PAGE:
Avalanche Advisory: Saturday - Feb 10, 2018

THIS AVALANCHE ADVISORY EXPIRED ON February 11, 2018 @ 6:43 am
Avalanche Advisory published on February 10, 2018 @ 6:43 am
Issued by Doug Lewis - Eastern Sierra Avalanche Center

Saturday (2/10) - The avalanche danger remains LOW overall. Weak overnight freeze, combined with seasonable temperatures during the day will increase the potential for Loose Wet avalanches during the day on E - S - W facing slopes. Limited snow coverage on solar aspects will limit the problem to areas where snow is present. Use caution in steep, rocky terrain as temperatures climb through the day and the snow becomes wet. Forecasted moderate to strong Westerly then veering to Northeasterly winds could form small isolated Wind Slabs, near and above treeline, initially on N-E-S aspects. As winds switch to the Northeast, anticipate possible Wind Slabs on NW-SW-SE aspects, near and above treeline.

Below ~9,000’, natural and triggered releases are unlikely due to thin snow coverage (below threshold).​

Caution – Possible Slide for Life conditions in the AM or as slopes begin to refreeze on southerly aspects. A minor slide into hazardous terrain can have serious consequences. Crampons and Ice Axe recommended in exposed terrain.

1. Low

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Above Treeline
Generally safe avalanche conditions. Watch for unstable snow on isolated terrain features.

1. Low

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Near Treeline
Generally safe avalanche conditions. Watch for unstable snow on isolated terrain features.

1. Low

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Below Treeline
Generally safe avalanche conditions. Watch for unstable snow on isolated terrain features.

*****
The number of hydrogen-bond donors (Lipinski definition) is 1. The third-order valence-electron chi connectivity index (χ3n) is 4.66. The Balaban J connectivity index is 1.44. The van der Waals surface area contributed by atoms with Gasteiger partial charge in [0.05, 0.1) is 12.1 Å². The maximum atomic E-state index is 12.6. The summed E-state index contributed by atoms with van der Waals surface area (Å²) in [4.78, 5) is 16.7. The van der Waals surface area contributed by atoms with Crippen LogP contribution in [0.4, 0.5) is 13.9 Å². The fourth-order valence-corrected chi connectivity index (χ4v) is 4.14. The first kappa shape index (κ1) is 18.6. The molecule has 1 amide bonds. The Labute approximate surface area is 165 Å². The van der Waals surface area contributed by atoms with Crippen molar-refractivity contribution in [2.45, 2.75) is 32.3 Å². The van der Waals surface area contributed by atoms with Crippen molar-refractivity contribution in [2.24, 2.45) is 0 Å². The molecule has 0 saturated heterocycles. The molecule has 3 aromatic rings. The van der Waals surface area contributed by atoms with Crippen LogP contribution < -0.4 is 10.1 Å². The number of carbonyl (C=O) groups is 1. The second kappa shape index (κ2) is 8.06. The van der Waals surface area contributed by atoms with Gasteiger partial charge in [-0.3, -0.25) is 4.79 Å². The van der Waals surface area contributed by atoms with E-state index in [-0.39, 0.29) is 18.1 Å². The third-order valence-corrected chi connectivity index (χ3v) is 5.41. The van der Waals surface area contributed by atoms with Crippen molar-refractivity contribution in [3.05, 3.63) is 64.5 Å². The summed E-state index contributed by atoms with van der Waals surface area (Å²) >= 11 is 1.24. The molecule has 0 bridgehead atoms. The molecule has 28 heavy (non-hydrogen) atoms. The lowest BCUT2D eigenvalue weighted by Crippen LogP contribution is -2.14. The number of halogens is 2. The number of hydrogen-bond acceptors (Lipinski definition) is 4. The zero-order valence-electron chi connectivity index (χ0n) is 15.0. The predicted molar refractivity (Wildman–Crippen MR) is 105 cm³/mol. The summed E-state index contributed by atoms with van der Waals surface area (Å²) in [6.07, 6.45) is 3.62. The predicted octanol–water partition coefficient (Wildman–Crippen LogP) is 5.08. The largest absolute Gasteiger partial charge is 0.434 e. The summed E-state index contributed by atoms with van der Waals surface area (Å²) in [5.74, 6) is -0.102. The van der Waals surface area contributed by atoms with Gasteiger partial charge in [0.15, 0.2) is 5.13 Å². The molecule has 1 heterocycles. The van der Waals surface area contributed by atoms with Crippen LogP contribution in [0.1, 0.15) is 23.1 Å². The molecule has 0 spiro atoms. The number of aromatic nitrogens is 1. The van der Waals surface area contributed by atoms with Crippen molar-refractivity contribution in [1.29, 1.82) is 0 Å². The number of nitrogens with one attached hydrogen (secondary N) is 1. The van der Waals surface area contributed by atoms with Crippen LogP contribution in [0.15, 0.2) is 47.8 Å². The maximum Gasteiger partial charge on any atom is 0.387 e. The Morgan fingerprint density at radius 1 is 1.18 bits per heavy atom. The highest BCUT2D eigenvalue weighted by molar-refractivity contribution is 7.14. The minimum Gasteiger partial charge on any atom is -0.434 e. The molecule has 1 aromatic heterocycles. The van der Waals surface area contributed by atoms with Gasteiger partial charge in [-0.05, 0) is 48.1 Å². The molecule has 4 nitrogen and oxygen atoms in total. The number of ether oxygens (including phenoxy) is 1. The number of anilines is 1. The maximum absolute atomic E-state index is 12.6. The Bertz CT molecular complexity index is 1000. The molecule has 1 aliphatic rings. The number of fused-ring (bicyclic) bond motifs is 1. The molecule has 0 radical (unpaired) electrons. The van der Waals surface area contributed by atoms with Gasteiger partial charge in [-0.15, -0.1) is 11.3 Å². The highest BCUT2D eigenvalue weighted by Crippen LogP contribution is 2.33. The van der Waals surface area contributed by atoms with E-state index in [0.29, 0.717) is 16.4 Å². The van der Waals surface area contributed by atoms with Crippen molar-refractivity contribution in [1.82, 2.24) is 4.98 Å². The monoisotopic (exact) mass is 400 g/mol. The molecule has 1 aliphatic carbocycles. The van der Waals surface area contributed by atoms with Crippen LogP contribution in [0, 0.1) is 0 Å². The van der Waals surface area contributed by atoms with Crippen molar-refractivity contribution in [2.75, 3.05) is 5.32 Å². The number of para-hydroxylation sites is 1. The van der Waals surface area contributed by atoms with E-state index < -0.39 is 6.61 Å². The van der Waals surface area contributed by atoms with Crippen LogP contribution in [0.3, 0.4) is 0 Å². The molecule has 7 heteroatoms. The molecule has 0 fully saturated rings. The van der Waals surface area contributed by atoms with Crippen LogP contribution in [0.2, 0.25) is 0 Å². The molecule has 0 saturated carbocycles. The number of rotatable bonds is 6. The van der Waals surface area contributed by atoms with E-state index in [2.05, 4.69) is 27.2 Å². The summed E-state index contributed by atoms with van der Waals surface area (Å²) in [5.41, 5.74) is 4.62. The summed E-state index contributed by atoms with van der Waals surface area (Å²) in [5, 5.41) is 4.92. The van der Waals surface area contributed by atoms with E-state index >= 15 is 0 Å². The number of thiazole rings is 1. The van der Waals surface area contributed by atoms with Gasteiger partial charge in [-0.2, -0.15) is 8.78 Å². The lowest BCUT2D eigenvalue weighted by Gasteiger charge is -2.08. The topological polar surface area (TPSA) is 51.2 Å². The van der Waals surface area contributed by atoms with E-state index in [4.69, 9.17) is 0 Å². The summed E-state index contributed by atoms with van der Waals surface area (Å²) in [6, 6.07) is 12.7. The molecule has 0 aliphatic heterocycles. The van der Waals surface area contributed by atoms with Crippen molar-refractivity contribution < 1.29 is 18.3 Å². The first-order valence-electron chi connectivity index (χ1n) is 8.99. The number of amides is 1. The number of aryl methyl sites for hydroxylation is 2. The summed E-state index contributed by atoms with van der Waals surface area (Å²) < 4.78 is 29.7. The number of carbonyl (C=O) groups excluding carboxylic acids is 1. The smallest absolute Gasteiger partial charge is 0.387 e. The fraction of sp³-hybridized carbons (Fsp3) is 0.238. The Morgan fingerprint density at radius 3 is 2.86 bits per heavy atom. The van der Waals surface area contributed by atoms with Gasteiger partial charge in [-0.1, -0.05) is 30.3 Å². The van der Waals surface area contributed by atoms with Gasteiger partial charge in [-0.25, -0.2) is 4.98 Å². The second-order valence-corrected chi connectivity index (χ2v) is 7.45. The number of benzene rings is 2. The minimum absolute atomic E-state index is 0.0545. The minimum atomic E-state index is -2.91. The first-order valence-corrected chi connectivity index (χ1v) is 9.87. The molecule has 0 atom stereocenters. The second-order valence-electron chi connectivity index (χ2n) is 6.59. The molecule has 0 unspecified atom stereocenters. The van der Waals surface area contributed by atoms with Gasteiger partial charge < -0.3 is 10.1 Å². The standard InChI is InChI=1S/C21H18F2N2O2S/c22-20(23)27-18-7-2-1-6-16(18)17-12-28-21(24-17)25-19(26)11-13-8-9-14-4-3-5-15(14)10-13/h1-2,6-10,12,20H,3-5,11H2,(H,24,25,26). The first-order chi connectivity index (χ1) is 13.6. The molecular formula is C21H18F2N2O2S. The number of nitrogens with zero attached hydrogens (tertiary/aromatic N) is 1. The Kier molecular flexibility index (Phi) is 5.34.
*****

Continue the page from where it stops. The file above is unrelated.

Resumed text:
Generally safe avalanche conditions. Watch for unstable snow on isolated terrain features.
Avalanche Problem 1: Loose Wet
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Today (Saturday) – The weather forecast calls for sunny skies and high temperatures (mid 30’s to 40’s) with increasing winds developing through the day, anticipate isolated Loose Wet releases on solar aspects, especially sheltered terrain. Due to more seasonable temperatures and windy conditions, the snowpack will thaw more slowly today than previously on solar aspects (SE-S-W) in the mid and upper elevations (where snow is present). Rocky terrain may thaw more quickly due to residual heat from the prior day limiting overnight freezing while enhancing daily warming. Use extra caution where triggered releases are more likely - in and around rock outcrops, below cliff bands, or where the snowpack is exceptionally shallow and insufficiently frozen. As the sun arcs across the sky and temperatures begin to rise, anticipate easterly aspects thawing first, then southerly, followed by westerly aspects. Expect lower elevations thawing more quickly than higher elevations, especially sheltered locations. With Loose Wet avalanches, timing is critical for avoidance. Time your travels to be out of steep sunny terrain before the snow thaws from the heat of the day. Signs of unstable snow: large roller balls, deep ski penetration, and small point releases. Point releases can be an indicator that larger avalanches are possible. Loose Wet avalanches typically involve the snow near the surface of the snowpack but can trigger larger deeper releases